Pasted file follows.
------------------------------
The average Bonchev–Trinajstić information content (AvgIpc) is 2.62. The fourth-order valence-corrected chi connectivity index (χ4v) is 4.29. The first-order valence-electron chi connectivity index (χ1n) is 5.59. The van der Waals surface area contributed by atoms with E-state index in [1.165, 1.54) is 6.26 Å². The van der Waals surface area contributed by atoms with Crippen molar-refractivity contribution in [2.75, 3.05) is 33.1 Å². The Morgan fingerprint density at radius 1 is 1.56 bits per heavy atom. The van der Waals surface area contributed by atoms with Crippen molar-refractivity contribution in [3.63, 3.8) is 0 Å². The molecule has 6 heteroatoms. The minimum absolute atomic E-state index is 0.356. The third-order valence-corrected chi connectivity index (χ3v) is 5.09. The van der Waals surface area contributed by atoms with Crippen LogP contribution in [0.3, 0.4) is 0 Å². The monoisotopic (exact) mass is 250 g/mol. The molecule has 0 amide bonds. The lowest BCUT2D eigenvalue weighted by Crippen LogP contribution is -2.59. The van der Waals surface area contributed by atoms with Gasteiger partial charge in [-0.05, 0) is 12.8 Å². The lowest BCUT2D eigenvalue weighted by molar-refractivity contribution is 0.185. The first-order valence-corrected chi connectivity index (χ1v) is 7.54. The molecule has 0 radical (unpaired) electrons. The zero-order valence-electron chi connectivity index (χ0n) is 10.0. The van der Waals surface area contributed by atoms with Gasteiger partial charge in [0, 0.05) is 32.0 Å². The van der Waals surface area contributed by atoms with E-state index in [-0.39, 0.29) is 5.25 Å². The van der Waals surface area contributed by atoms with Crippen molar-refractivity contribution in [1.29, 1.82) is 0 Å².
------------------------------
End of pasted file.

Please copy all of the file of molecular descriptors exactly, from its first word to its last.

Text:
The average Bonchev–Trinajstić information content (AvgIpc) is 2.62. The fourth-order valence-corrected chi connectivity index (χ4v) is 4.29. The first-order valence-electron chi connectivity index (χ1n) is 5.59. The van der Waals surface area contributed by atoms with E-state index in [1.165, 1.54) is 6.26 Å². The van der Waals surface area contributed by atoms with Crippen molar-refractivity contribution in [2.75, 3.05) is 33.1 Å². The Morgan fingerprint density at radius 1 is 1.56 bits per heavy atom. The van der Waals surface area contributed by atoms with Crippen molar-refractivity contribution in [3.63, 3.8) is 0 Å². The molecule has 6 heteroatoms. The minimum absolute atomic E-state index is 0.356. The third-order valence-corrected chi connectivity index (χ3v) is 5.09. The van der Waals surface area contributed by atoms with Crippen LogP contribution in [0.3, 0.4) is 0 Å². The monoisotopic (exact) mass is 250 g/mol. The molecule has 0 amide bonds. The lowest BCUT2D eigenvalue weighted by Crippen LogP contribution is -2.59. The van der Waals surface area contributed by atoms with Gasteiger partial charge in [-0.05, 0) is 12.8 Å². The lowest BCUT2D eigenvalue weighted by molar-refractivity contribution is 0.185. The first-order valence-corrected chi connectivity index (χ1v) is 7.54. The molecule has 0 radical (unpaired) electrons. The zero-order valence-electron chi connectivity index (χ0n) is 10.0. The van der Waals surface area contributed by atoms with Gasteiger partial charge in [0, 0.05) is 32.0 Å². The van der Waals surface area contributed by atoms with E-state index in [-0.39, 0.29) is 5.25 Å². The van der Waals surface area contributed by atoms with Crippen molar-refractivity contribution in [1.29, 1.82) is 0 Å².